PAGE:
I extend congratulations to them on their 50 years in business. On behalf of all Canadians, I wish them continued success in the next 50 years.

The BudgetStatements By Members

2:10 p.m.

Conservative

Jacques Gourde Conservative Lotbinière—Chutes-de-la-Chaudière, QC

Mr. Speaker, Quebeckers are concerned about the Senate's wish to delay the budget vote, thereby compromising certain programs. Why did the Liberals and the NDP say no to restoring the fiscal balance that will allow Quebec to provide better services and improved infrastructure?

Why did they say no to giving Quebec farmers $90 million to help deal with rising production costs?

Why did they say no to a tax break that will allow Quebec parents to save nearly $300 million?

Why did they say no to the $350 million to help Quebec reduce greenhouse gas emissions and air pollution?

The House of Commons passed a budget that is good for Quebeckers and Canadians. The Senate must pass it before the end of the month. I would ask my hon. colleague from Westmount—Ville-Marie to urge the Liberal senators to support the budget, since she acknowledged that “it is a budget that should please federalists in Quebec”.

Rachelle LeostStatements By Members

2:10 p.m.

NDP

Judy Wasylycia-Leis NDP Winnipeg North, MB

Mr. Speaker, tragedy struck in Winnipeg last month when Rachelle Leost was killed by a drunk, underage driver of a stolen van, robbing Manitoba's Métis community of an active member and her three children of a caring mother.

We mourn the loss of Rachelle and all those who are victims of gun crimes, gang violence and car hijackings, crimes that can be prevented if the government would only move beyond its “get tough” rhetoric.

We need answers, not negligence and broken promises. Why has the government not kept its election promise of 2,500 more police on patrol? Why have crime prevention dollars not been fully spent? Why is it not supporting good ideas like the Winnipeg's North End Community Ambassadors program and the work Ndinawe does with the aboriginal community to help at-risk young people?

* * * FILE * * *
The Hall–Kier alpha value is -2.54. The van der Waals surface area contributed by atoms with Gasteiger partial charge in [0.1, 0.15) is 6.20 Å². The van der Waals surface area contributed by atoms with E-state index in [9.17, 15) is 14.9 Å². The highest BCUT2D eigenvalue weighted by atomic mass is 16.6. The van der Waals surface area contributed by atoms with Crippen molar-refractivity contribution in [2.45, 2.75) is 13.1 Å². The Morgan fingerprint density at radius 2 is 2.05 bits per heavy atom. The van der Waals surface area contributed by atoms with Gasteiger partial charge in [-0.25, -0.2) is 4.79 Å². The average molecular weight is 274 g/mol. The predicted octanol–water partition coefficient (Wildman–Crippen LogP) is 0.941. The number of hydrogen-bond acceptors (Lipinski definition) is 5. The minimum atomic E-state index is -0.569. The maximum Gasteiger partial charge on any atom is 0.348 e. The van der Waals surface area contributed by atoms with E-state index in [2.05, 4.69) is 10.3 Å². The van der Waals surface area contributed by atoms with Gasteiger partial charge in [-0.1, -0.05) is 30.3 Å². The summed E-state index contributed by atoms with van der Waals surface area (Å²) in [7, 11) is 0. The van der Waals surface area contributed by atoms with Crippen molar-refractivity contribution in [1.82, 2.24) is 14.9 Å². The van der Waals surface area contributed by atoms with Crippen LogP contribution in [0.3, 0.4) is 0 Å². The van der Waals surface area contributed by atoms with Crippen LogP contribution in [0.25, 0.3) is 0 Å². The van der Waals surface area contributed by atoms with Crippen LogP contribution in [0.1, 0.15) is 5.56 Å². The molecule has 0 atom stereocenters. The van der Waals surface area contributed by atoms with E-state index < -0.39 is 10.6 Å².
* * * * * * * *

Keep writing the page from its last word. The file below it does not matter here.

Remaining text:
As the young students at Norquay School in my constituency said to the Governor General on her recent visit, “we want to walk around in our neighbourhood and feel confident”. They deserve nothing less.

Order of CanadaStatements By Members

2:15 p.m.

Liberal

Lawrence MacAulay Liberal Cardigan, PE

Mr. Speaker, it is with great pleasure that I rise in the chamber today to pay tribute to an exceptional man who lives in my riding, well-known agriculturalist, Mr. Charles “Charlie” Scranton of Hazelbrook, Prince Edward Island.

Mr. Scranton was cited for outstanding service over three decades with Agriculture Canada's Poultry Division and developed one of Canada's leading herds of Hereford cattle. Over the years, Charlie was an avid supporter of the Easter Beef Show and Sale.

As well, Mr. Scranton worked for many years with Youth Outreach as part of his long involvement with the First Baptist Church in Charlottetown.

Once again, I would like to congratulate Mr. Charles Scranton of Hazelbrook, Prince Edward Island, for being named to the Order of Canada for his accomplishments in the industry, commerce and business category.

Walid EïdoStatements By Members

2:15 p.m.

Bloc

Maria Mourani Bloc Ahuntsic, QC

Mr. Speaker, Mr. Walid Eïdo, a Lebanese politician, was killed today in a bombing in Beirut, along with his son and six other people. Mr. Eïdo, who was in his sixties, was a member of the parliamentary majority led by Saad Hariri. This attack is strangely reminiscent of the tragic death of Lebanese Prime Minister Rafik Hariri, who was killed in February 2005, and the assassinations of MP Gebran Tuéni and Industry Minister Pierre Gemayel.

Several countries have already condemned these acts of violence, including France and the United States. On behalf of my Bloc Québécois colleagues, I would like to extend my deepest sympathies to Mr. Eïdo's family, to the families of the other victims and to the people of Lebanon.

Freedom and justice are not achieved through violence, nor will they be stifled by violence.

Alberta ByelectionStatements By Members

2:15 p.m.

Liberal

Larry Bagnell Liberal Yukon, YT

Mr. Speaker, the Alberta Progressive Conservatives lost a precious piece of political real estate last night. The seat held by former premier Ralph Klein went to Liberal Craig Cheffins in a byelection yesterday.

The loss of Calgary--Elbow should be considered both a symbolic and a political blow to the six-month-old Stelmach government. The PCs held this seat since they took it in 1971. Clearly, this would be a concern for Premier Ed Stelmach who is the only Conservative premier in Canada who is still on speaking terms with the Prime Minister.

Perhaps even more telling is the fact that part of Calgary--Elbow is in the Prime Minister's own riding, a Prime Minister who helped cause the defeat by his broken promise on income trusts.

On behalf of Liberals all across the country, I would like to extend our congratulations to Mr. Cheffins and Alberta Liberal leader Kevin Taft.

Maybe the winds that brought us Liberal governments in P.E.I. and New Brunswick are Alberta bound.

The BudgetStatements By Members

2:15 p.m.

Conservative

Daryl Kramp Conservative Prince Edward—Hastings, ON